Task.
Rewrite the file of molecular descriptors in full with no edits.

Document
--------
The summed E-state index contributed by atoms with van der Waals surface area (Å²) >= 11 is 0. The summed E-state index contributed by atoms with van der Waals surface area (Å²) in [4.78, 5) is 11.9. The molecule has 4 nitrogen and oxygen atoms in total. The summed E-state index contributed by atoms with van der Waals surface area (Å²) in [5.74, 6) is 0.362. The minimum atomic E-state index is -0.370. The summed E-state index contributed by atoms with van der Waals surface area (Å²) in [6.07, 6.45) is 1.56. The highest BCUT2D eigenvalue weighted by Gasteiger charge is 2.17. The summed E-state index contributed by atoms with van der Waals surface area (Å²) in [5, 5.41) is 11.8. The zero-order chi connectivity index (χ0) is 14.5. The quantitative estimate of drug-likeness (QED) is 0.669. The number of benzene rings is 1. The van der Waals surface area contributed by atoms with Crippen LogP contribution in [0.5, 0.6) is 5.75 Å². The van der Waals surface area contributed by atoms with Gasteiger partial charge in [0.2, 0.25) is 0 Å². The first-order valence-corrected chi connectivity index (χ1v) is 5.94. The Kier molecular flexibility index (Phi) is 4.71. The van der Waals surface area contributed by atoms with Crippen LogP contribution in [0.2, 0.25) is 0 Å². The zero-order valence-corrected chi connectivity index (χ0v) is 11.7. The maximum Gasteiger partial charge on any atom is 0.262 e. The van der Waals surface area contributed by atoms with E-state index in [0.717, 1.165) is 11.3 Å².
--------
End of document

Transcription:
The summed E-state index contributed by atoms with van der Waals surface area (Å²) >= 11 is 0. The summed E-state index contributed by atoms with van der Waals surface area (Å²) in [4.78, 5) is 11.9. The molecule has 4 nitrogen and oxygen atoms in total. The summed E-state index contributed by atoms with van der Waals surface area (Å²) in [5.74, 6) is 0.362. The minimum atomic E-state index is -0.370. The summed E-state index contributed by atoms with van der Waals surface area (Å²) in [6.07, 6.45) is 1.56. The highest BCUT2D eigenvalue weighted by Gasteiger charge is 2.17. The summed E-state index contributed by atoms with van der Waals surface area (Å²) in [5, 5.41) is 11.8. The zero-order chi connectivity index (χ0) is 14.5. The quantitative estimate of drug-likeness (QED) is 0.669. The number of benzene rings is 1. The van der Waals surface area contributed by atoms with Crippen LogP contribution in [0.5, 0.6) is 5.75 Å². The van der Waals surface area contributed by atoms with Gasteiger partial charge in [0.2, 0.25) is 0 Å². The first-order valence-corrected chi connectivity index (χ1v) is 5.94. The Kier molecular flexibility index (Phi) is 4.71. The van der Waals surface area contributed by atoms with Crippen LogP contribution in [0.2, 0.25) is 0 Å². The zero-order valence-corrected chi connectivity index (χ0v) is 11.7. The maximum Gasteiger partial charge on any atom is 0.262 e. The van der Waals surface area contributed by atoms with E-state index in [0.717, 1.165) is 11.3 Å².